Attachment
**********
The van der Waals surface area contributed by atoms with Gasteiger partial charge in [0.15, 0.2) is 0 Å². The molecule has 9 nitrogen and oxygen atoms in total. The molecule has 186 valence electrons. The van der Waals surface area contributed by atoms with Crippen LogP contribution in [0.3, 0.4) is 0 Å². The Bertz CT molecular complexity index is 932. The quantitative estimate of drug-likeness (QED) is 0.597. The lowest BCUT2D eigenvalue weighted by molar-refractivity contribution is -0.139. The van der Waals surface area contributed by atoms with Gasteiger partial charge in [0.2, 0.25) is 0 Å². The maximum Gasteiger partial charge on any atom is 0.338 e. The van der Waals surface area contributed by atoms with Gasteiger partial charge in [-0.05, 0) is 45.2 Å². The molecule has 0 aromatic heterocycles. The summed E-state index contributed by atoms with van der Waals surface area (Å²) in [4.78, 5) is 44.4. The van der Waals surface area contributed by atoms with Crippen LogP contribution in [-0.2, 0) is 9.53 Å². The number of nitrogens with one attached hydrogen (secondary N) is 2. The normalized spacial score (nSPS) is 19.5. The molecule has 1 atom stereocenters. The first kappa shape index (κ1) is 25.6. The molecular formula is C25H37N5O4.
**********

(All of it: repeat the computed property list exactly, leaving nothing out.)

The van der Waals surface area contributed by atoms with Gasteiger partial charge in [0.15, 0.2) is 0 Å². The molecule has 9 nitrogen and oxygen atoms in total. The molecule has 186 valence electrons. The van der Waals surface area contributed by atoms with Crippen LogP contribution in [0.3, 0.4) is 0 Å². The Bertz CT molecular complexity index is 932. The quantitative estimate of drug-likeness (QED) is 0.597. The lowest BCUT2D eigenvalue weighted by molar-refractivity contribution is -0.139. The van der Waals surface area contributed by atoms with Gasteiger partial charge in [0.2, 0.25) is 0 Å². The maximum Gasteiger partial charge on any atom is 0.338 e. The van der Waals surface area contributed by atoms with Gasteiger partial charge in [-0.05, 0) is 45.2 Å². The molecule has 0 aromatic heterocycles. The summed E-state index contributed by atoms with van der Waals surface area (Å²) in [4.78, 5) is 44.4. The van der Waals surface area contributed by atoms with Crippen LogP contribution in [-0.2, 0) is 9.53 Å². The number of nitrogens with one attached hydrogen (secondary N) is 2. The normalized spacial score (nSPS) is 19.5. The molecule has 1 atom stereocenters. The first kappa shape index (κ1) is 25.6. The molecular formula is C25H37N5O4.